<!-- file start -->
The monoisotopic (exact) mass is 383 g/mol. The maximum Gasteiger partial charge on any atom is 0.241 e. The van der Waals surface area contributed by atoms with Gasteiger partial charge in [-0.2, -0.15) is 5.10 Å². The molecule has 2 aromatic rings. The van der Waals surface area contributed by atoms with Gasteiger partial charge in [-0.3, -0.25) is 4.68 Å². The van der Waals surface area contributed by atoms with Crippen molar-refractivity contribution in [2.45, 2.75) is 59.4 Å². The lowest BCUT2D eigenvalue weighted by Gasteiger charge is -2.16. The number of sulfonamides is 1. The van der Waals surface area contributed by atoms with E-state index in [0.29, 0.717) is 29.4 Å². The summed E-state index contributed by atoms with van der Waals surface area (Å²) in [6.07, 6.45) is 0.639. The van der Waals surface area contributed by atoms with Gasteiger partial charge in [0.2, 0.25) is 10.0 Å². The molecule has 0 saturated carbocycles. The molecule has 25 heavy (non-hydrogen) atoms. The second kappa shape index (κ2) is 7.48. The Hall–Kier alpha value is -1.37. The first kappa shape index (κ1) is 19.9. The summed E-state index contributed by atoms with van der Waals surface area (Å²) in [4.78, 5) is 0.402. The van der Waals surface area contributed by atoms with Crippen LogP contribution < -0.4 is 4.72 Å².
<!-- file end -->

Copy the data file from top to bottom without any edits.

The monoisotopic (exact) mass is 383 g/mol. The maximum Gasteiger partial charge on any atom is 0.241 e. The van der Waals surface area contributed by atoms with Gasteiger partial charge in [-0.2, -0.15) is 5.10 Å². The molecule has 2 aromatic rings. The van der Waals surface area contributed by atoms with Gasteiger partial charge in [-0.3, -0.25) is 4.68 Å². The van der Waals surface area contributed by atoms with Crippen molar-refractivity contribution in [2.45, 2.75) is 59.4 Å². The lowest BCUT2D eigenvalue weighted by Gasteiger charge is -2.16. The number of sulfonamides is 1. The van der Waals surface area contributed by atoms with E-state index in [0.29, 0.717) is 29.4 Å². The summed E-state index contributed by atoms with van der Waals surface area (Å²) in [6.07, 6.45) is 0.639. The van der Waals surface area contributed by atoms with Gasteiger partial charge in [0.2, 0.25) is 10.0 Å². The molecule has 0 saturated carbocycles. The molecule has 25 heavy (non-hydrogen) atoms. The second kappa shape index (κ2) is 7.48. The Hall–Kier alpha value is -1.37. The first kappa shape index (κ1) is 19.9. The summed E-state index contributed by atoms with van der Waals surface area (Å²) in [4.78, 5) is 0.402. The van der Waals surface area contributed by atoms with Crippen LogP contribution < -0.4 is 4.72 Å².